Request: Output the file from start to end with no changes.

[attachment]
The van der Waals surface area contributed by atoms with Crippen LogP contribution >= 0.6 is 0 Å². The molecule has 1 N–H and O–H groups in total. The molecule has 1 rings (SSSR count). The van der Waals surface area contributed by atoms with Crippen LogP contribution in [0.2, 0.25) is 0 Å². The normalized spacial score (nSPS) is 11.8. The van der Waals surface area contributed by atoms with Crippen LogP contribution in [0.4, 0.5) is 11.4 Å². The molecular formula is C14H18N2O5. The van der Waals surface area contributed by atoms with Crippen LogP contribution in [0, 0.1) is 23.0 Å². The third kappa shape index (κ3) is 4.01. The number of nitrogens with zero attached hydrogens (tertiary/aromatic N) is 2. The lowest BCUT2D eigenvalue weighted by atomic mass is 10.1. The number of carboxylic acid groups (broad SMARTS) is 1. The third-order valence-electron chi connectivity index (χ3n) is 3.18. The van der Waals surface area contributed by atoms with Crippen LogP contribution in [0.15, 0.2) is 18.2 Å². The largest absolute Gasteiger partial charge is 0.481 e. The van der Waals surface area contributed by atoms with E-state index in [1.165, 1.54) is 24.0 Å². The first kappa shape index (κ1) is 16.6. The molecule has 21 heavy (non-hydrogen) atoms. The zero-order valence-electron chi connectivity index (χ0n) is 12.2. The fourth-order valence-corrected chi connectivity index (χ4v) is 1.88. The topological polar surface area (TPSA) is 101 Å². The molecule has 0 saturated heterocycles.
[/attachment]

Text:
The van der Waals surface area contributed by atoms with Crippen LogP contribution >= 0.6 is 0 Å². The molecule has 1 N–H and O–H groups in total. The molecule has 1 rings (SSSR count). The van der Waals surface area contributed by atoms with Crippen LogP contribution in [0.2, 0.25) is 0 Å². The normalized spacial score (nSPS) is 11.8. The van der Waals surface area contributed by atoms with Crippen LogP contribution in [0.4, 0.5) is 11.4 Å². The molecular formula is C14H18N2O5. The van der Waals surface area contributed by atoms with Crippen LogP contribution in [0, 0.1) is 23.0 Å². The third kappa shape index (κ3) is 4.01. The number of nitrogens with zero attached hydrogens (tertiary/aromatic N) is 2. The lowest BCUT2D eigenvalue weighted by atomic mass is 10.1. The number of carboxylic acid groups (broad SMARTS) is 1. The third-order valence-electron chi connectivity index (χ3n) is 3.18. The van der Waals surface area contributed by atoms with Crippen LogP contribution in [0.15, 0.2) is 18.2 Å². The largest absolute Gasteiger partial charge is 0.481 e. The van der Waals surface area contributed by atoms with E-state index in [1.165, 1.54) is 24.0 Å². The first kappa shape index (κ1) is 16.6. The molecule has 21 heavy (non-hydrogen) atoms. The zero-order valence-electron chi connectivity index (χ0n) is 12.2. The fourth-order valence-corrected chi connectivity index (χ4v) is 1.88. The topological polar surface area (TPSA) is 101 Å². The molecule has 0 saturated heterocycles.